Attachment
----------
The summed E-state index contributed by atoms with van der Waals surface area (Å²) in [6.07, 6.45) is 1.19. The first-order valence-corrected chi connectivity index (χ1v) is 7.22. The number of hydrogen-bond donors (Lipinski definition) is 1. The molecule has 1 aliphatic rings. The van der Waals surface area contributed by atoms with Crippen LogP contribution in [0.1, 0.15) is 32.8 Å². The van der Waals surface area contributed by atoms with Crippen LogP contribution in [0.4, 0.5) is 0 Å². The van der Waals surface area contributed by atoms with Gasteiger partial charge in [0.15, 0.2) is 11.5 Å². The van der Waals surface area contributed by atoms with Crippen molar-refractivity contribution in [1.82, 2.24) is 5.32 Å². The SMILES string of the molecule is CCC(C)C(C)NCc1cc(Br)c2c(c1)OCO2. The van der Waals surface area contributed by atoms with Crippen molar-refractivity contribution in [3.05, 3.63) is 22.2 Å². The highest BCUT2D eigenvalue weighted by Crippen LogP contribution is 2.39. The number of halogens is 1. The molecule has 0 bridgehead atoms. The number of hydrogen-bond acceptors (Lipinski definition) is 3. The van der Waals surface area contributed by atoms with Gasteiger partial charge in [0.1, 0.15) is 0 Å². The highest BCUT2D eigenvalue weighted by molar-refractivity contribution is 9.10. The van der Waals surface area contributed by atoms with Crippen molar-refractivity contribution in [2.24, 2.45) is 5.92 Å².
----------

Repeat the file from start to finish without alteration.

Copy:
The summed E-state index contributed by atoms with van der Waals surface area (Å²) in [6.07, 6.45) is 1.19. The first-order valence-corrected chi connectivity index (χ1v) is 7.22. The number of hydrogen-bond donors (Lipinski definition) is 1. The molecule has 1 aliphatic rings. The van der Waals surface area contributed by atoms with Crippen LogP contribution in [0.1, 0.15) is 32.8 Å². The van der Waals surface area contributed by atoms with Crippen LogP contribution in [0.4, 0.5) is 0 Å². The van der Waals surface area contributed by atoms with Gasteiger partial charge in [0.15, 0.2) is 11.5 Å². The van der Waals surface area contributed by atoms with Crippen molar-refractivity contribution in [1.82, 2.24) is 5.32 Å². The SMILES string of the molecule is CCC(C)C(C)NCc1cc(Br)c2c(c1)OCO2. The van der Waals surface area contributed by atoms with Crippen molar-refractivity contribution in [3.05, 3.63) is 22.2 Å². The highest BCUT2D eigenvalue weighted by Crippen LogP contribution is 2.39. The number of halogens is 1. The molecule has 0 bridgehead atoms. The number of hydrogen-bond acceptors (Lipinski definition) is 3. The van der Waals surface area contributed by atoms with Gasteiger partial charge in [0.1, 0.15) is 0 Å². The highest BCUT2D eigenvalue weighted by molar-refractivity contribution is 9.10. The van der Waals surface area contributed by atoms with Crippen molar-refractivity contribution in [2.24, 2.45) is 5.92 Å².